The race for City Council in northeast Spokane is one of what ifs.
What if incumbent Councilman Mike Fagan hadn’t intermittently been mired in controversy during his four-year term, primarily due to his own words? What if his opponent, Randy Ramos, was a stronger campaigner? What if more voters cast ballots in this notoriously apathetic district?
This quiet race was expected to erupt earlier this year, as Fagan found himself on the offensive after questioning the use and safety of vaccines from his perch on the regional health board, and as two opponents surfaced to challenge Fagan, both slamming him for what they said were inappropriate comments.
Fagan, who has navigated politics for years as an active resident in Hillyard and right-hand man to conservative initiative activist Tim Eyman, responded to the controversy by lambasting political correctness and described the vaccine issue as one of free speech, not science.
Ramos, who barely squeaked through the primary election to face Fagan this November, said he sought public office for altruistic reasons – including giving back to his community through public service and acting as a role model for fellow Native Americans.
Still, Ramos said he was inspired to run in part after Fagan said the only racism he’d encountered in Spokane came from the former NAACP president, Rachel Dolezal.
Council President Ben Stuckart, who is attempting to expand his liberal coalition beyond its vetoproof supermajority on the council, has stayed out of Fagan’s race, even though he’s endorsed candidates in the other two council races.
He said this was not a sign of approval for Fagan.
“If I lived in District 1, I definitely would never vote for Mike Fagan,” Stuckart said. “He called the governor a lying whore. That’s an embarrassment to Spokane. He questioned vaccines while sitting on the health board. That’s an embarrassment to Spokane. Both those things made national news. It’s a horrible thing for the city of Spokane.”
Fagan dismissed Stuckart’s criticism, saying though he often is in the minority on council, the stances he takes are in the “mainstream.”
Fagan said if he did it again, he likely would use different language in a 2013 fundraising letter to supporters of his anti-tax efforts, in which he called Gov. Jay Inslee a “lying whore.” The letter was co-written with Eyman.
But Fagan said the idea behind the letter remained.
“I still feel the same. The choice of words could have been better,” he said. “If I had the power to change the words ‘lying whore’ with ‘mendacious,’ I would. If you look up the word mendacious, it means the same thing, it’s just nicer.”
Still, Fagan said Inslee “hoodwinked and duped the voters” about a promise to veto tax increases.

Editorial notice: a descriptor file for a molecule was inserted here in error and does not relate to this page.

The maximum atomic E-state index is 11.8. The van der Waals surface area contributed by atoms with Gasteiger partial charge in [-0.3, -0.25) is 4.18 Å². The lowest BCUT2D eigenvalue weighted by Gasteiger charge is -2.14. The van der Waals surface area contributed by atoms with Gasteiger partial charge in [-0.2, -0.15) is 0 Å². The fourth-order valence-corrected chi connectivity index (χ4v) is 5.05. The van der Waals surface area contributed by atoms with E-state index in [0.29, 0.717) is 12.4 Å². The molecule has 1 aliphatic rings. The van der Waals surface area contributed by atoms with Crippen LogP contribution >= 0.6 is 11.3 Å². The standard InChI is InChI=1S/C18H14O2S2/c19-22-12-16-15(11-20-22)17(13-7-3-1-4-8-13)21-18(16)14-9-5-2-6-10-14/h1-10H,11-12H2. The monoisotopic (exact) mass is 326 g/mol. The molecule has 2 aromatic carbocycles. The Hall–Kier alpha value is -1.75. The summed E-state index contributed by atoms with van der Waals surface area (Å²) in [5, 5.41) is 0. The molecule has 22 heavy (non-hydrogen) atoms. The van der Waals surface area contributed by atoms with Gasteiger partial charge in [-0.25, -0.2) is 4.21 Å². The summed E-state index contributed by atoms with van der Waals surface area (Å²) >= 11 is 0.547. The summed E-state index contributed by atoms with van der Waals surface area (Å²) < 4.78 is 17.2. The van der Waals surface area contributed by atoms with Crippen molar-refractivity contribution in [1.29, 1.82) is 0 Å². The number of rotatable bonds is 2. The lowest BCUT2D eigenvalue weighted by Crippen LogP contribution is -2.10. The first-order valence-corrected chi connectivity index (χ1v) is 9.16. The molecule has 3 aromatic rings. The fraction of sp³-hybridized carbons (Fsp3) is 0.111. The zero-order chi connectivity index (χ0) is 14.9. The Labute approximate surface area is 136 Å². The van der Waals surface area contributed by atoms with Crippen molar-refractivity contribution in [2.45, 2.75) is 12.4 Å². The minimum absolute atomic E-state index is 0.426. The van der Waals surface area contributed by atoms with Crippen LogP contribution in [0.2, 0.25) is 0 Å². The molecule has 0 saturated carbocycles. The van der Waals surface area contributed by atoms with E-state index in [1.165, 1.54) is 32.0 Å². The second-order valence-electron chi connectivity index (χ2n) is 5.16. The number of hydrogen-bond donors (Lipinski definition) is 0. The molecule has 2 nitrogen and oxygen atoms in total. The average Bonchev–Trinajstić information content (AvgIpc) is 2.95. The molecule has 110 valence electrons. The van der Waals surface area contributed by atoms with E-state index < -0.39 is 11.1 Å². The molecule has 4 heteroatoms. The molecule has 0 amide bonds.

“You’ve got to tell people the truth,” he said.
Fagan also stood behind his comments about vaccines, which he likened to global climate change as uncertain and shifting science.
“We as Americans have been conditioned through our lives to take what the doctors and nurses have told us as gospel. We should not,” he said. “We can either buy or pass on their advice. You are buying that service as a customer.”
Fagan said vaccination should not be mandatory, which it currently is not, but rather a choice.
“I will not deny anybody that personal choice,” he said.
Despite calls for him to resign his position on the health board, Fagan remains a member of the body.
Regardless of such controversy, Fagan is confident he’ll be given a second term by voters, saying he’s given his best.
“I am focused like a laser beam on the re-election and the campaign for 1366. Period,” said Fagan, mentioning his and Eyman’s latest statewide anti-tax initiative. “I haven’t sat down to have a dinner with my family in the last couple of months. Not even on a Saturday or Sunday night.”
Though Fagan calls himself a “traditional conservative” who supports smaller government and less regulation, he said his work at City Hall since 2011 has confounded attempts to pigeonhole him as a rigid ideologue.
“I’ve totally blown that reputation right out of the water,” he said.
Fagan said the three issues driving him to Election Day affect the city’s poor.
“We’ve got squatters, or adverse occupants as they are legally referred to,” Fagan said of his first priority.
He said there are more than 1,500 foreclosed homes in the city, some of which have been left unoccupied. He noted that one block in his district has “five homes in a row that have been vacant for years.”
A process begun by Councilwoman Amber Waldref, Fagan’s district mate, will put these properties on a registry, which will make banks and mortgage lenders accountable for properties they’ve foreclosed on, keeping the homes from collapsing into states of disrepair and appealing to squatters.
Fagan also wants to work with the city’s legislative delegation to change the rules around Local Improvement Districts, which allow residents to band together with the city to pave streets.